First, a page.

Evan Prodromou wrote:
There are a _lot_ of free or low-cost PHP hosting
services that can host
a wiki. Mediawiki can be hard to set up on these services, since MySQL
usually costs significantly more, but there are a number of other wiki
engines* that work with flat files and don't require a database.
Yes, but MediaWiki is the best :) Besides, the annual fees that go into
paying "low-cost" hosting services could well go to our developers.
It's only a few hundred US dollars but not too stingy for an hour of
Anyways: I think the best strategy is to tell people
who want to have a
Wikipedia in their language to go start a wiki somewhere else. If they
can show that they have a robust community that can support a Wikipedia,
then they should get an xx.wikipedia.org
domain (as well as other
So they go find an ad-supported PHP hosting service, run a non-MediaWiki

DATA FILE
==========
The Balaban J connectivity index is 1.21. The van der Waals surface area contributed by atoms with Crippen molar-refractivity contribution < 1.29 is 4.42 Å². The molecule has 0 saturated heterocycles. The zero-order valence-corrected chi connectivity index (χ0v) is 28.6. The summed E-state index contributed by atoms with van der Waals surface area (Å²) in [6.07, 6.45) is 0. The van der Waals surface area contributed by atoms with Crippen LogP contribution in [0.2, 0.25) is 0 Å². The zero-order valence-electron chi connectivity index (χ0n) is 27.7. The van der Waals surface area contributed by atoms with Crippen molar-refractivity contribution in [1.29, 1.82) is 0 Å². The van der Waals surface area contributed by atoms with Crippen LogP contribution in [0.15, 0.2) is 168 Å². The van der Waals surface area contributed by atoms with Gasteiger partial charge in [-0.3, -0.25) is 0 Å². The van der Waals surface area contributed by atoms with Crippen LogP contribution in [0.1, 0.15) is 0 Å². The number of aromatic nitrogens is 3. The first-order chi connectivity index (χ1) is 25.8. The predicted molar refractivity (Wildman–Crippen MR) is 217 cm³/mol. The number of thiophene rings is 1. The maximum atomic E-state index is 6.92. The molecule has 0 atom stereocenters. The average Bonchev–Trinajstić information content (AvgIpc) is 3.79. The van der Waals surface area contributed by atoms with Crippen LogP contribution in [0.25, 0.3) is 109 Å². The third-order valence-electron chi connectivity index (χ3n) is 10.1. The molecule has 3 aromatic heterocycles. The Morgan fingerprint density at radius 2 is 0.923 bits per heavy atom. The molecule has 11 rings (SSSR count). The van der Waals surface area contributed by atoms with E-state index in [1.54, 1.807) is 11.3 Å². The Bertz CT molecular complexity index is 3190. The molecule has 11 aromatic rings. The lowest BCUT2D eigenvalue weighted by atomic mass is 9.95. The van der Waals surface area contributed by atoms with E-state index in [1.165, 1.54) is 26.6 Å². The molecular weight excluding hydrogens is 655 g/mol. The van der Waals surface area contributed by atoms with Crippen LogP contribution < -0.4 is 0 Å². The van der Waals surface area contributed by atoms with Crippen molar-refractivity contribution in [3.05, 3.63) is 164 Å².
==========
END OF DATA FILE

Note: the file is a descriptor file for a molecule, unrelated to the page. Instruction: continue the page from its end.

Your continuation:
installation, build up a small but active community, finally have a
Wikipedia subdomain approved. And then have to start all over again?
Won't migrating the database consume even more developer time? Or do
the speakers of this language have to hire a developer to do that? Or
just copy-and-paste and lose the history?
The Walon Wikipedia was fortunate to have received assistance in
migrating its data into Wikipedia. The Minnan Wikipedia still has
articles sitting out there. But knowing the developers' time is highly
constrained, we have not complained nor do we see it as a "right" to
receive such help. But I do want to point out some possible consequences.
* I can hear it now: "Huh? There are other wiki engines? There are other
wikis? I can set up my own? Huh?"
That's an awful impression.